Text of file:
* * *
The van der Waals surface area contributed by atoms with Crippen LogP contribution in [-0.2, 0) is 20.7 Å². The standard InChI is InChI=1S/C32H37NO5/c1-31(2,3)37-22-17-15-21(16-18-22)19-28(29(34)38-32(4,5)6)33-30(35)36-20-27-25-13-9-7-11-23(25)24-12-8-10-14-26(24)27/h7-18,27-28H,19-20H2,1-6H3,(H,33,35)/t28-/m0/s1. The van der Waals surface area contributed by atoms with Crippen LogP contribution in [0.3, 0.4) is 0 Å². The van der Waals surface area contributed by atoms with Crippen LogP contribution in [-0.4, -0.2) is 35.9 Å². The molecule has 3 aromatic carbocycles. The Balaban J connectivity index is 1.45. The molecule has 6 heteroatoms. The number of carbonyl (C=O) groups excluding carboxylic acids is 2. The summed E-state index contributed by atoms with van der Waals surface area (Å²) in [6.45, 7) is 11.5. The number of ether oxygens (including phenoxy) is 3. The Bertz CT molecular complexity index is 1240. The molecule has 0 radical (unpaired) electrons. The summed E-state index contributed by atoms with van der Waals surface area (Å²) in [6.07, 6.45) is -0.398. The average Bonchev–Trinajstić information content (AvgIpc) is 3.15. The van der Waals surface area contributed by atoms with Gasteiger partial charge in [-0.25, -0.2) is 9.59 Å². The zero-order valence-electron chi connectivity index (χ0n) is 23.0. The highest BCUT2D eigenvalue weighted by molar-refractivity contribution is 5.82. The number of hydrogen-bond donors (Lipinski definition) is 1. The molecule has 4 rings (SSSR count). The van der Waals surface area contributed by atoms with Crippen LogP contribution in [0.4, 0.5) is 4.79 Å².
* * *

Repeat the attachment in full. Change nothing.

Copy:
The van der Waals surface area contributed by atoms with Crippen LogP contribution in [-0.2, 0) is 20.7 Å². The standard InChI is InChI=1S/C32H37NO5/c1-31(2,3)37-22-17-15-21(16-18-22)19-28(29(34)38-32(4,5)6)33-30(35)36-20-27-25-13-9-7-11-23(25)24-12-8-10-14-26(24)27/h7-18,27-28H,19-20H2,1-6H3,(H,33,35)/t28-/m0/s1. The van der Waals surface area contributed by atoms with Crippen LogP contribution in [0.3, 0.4) is 0 Å². The van der Waals surface area contributed by atoms with Crippen LogP contribution in [-0.4, -0.2) is 35.9 Å². The molecule has 3 aromatic carbocycles. The Balaban J connectivity index is 1.45. The molecule has 6 heteroatoms. The number of carbonyl (C=O) groups excluding carboxylic acids is 2. The summed E-state index contributed by atoms with van der Waals surface area (Å²) in [6.45, 7) is 11.5. The number of ether oxygens (including phenoxy) is 3. The Bertz CT molecular complexity index is 1240. The molecule has 0 radical (unpaired) electrons. The summed E-state index contributed by atoms with van der Waals surface area (Å²) in [6.07, 6.45) is -0.398. The average Bonchev–Trinajstić information content (AvgIpc) is 3.15. The van der Waals surface area contributed by atoms with Gasteiger partial charge in [-0.25, -0.2) is 9.59 Å². The zero-order valence-electron chi connectivity index (χ0n) is 23.0. The highest BCUT2D eigenvalue weighted by molar-refractivity contribution is 5.82. The number of hydrogen-bond donors (Lipinski definition) is 1. The molecule has 4 rings (SSSR count). The van der Waals surface area contributed by atoms with Crippen LogP contribution in [0.4, 0.5) is 4.79 Å².